Sunday, September 7, 2008
An Augustinian Democrat?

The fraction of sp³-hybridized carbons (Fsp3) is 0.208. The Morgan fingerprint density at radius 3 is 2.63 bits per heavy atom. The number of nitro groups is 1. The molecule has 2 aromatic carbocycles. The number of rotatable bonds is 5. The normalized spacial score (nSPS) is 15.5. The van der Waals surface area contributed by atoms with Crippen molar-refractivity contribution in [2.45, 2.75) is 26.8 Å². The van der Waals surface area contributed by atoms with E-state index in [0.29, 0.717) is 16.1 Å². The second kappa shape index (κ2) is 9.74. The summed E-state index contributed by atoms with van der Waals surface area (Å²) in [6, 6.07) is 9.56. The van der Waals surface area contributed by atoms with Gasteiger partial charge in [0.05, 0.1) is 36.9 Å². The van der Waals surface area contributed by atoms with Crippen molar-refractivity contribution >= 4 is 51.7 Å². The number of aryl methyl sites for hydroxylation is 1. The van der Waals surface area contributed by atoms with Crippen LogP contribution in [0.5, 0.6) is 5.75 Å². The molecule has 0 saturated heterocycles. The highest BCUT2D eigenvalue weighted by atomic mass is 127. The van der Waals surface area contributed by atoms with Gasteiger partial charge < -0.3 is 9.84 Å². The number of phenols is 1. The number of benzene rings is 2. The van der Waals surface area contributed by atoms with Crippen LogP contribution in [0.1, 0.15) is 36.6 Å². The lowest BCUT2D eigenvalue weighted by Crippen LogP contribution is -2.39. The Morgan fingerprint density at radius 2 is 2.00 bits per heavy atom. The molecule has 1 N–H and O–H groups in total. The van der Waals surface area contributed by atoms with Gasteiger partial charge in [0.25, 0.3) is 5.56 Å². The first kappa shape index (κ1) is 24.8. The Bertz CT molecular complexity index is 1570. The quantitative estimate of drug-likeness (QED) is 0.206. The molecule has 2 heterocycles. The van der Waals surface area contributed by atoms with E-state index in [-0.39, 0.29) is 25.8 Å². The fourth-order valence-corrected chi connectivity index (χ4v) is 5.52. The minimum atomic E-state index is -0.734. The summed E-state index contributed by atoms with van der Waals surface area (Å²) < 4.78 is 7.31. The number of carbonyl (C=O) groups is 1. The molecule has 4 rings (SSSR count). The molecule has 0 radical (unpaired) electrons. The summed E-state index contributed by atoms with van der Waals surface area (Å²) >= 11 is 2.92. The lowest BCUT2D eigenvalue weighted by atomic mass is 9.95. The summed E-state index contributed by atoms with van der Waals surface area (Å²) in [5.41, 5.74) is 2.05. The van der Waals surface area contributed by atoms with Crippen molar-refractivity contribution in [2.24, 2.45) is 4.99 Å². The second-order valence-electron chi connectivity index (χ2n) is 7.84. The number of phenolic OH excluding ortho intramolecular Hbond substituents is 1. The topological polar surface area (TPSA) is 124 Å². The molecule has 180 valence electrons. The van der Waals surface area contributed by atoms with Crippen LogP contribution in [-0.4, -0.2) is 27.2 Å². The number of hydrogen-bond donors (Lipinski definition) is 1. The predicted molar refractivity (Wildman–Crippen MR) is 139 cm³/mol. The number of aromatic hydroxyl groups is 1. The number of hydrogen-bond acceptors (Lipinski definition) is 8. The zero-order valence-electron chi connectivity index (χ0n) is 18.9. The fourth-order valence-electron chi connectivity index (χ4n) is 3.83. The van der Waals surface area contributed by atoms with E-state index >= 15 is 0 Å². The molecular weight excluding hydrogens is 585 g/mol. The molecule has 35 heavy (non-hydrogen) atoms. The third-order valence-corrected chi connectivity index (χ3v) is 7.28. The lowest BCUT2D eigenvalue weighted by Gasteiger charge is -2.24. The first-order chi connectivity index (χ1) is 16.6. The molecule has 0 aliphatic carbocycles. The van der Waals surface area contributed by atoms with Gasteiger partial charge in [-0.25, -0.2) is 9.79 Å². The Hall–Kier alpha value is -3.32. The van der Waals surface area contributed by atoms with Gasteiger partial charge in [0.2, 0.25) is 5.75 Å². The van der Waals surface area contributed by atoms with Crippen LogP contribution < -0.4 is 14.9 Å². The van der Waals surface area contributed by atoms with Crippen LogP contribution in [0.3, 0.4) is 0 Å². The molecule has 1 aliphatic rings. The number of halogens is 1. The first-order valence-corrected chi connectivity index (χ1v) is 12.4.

What does it mean to be an Augustinian Democrat? Since the term starts with Augustinian, I'll explain what that means and why I've chosen it as the modifier of democrat. To be Augustinian is to say something particular about at least two issues; first, about anthropology or the nature of the human condition, and second, it speaks a particular word about theology, or about who and what God is. To be Augustinian is to have a high regard for the 'awe'ful sovereignty of God, especially in His dealings with mankind. The human side of that equation concerns itself with understanding accurately what it means to be human in our current state. Saint Augustine understood humans to be magnificent creations in their original estate, yet subsequently fundamentally broken. As image bearers of God's own visage, we share moral qualities that elevate us to nearly god-like stature, yet because of our fall from innocence, we now inherit and perpetuate a sinful nature that is continually at odds, not only with God and His revealed will, but also with other humans, the rest of nature, and even ourselves. This diagnosis of our human predicament, both theologically and anthropolically, is, at first blush, a seemingly 'conservative' argument, and in once sense, of course, it is. This underlying anthropology is what lies behind many of my conclusions regarding public policy issues. Yet, this very anthropology, which is actually fundamentally theologically 'conservative' nonetheless leads me towards decisions that quite often appear to be 'liberal' or 'progressive' in the current cultural context. Part of the difficulty in describing these terms adequately is that even though the terminology may be the same, their meanings have changed substantially and may in fact mean something fundamentally different than what they did in different cultural contexts and what is now intended when used. To be 'conservative' theologically is something altogether different than to be conservative culturally or even ideologically. And even within these various domains of conservatism, the term means something different depending upon the time and place of its use. To be ideologically conservative in 1789 America (or England more so!) is something radically different than to be conservative in 2008 America. And of course, since we do live in present day America, even modern conservatism is a contested term, as to what content should adhere to being conservative, being fought out in various journals, blogs, and talk shows. For the sake of clarity, my 'conservatism' is theological more than cultural or ideological, and is born out of the Augustinian tradition exemplified by the Protestant reformers John Calvin and Martin Luther. If you look to their grid of theology and anthropology, you will see my starting point for how I reach my conclusions. Now, it should be added, that even they are fallible humans and are not deserving of uncritical obedience. Yet I believe that they got two key doctrines correct; God and man. The first consequence of this understanding was obviously on man's relationship with God. That's why I adhere so strongly to a reformational view on salvation. Because they got God and man right, they therefore understood much more clearly what was at stake in how we are to be right with God. It is in this area that I am the most conservative. I believe firmly that they got soteriology (salvation doctrine) right because they got anthropology (the doctrine of humankind) and theology (the doctrine fo God) right. The question now becomes, if these views of God and the human condition have impacted the view of salvation, could they impact other views as well? Here is where we enter the political domain. And it is here I hope to explicate what I mean by using the term 'democrat' and why I choose to use it. In the next post I hope to better explain that.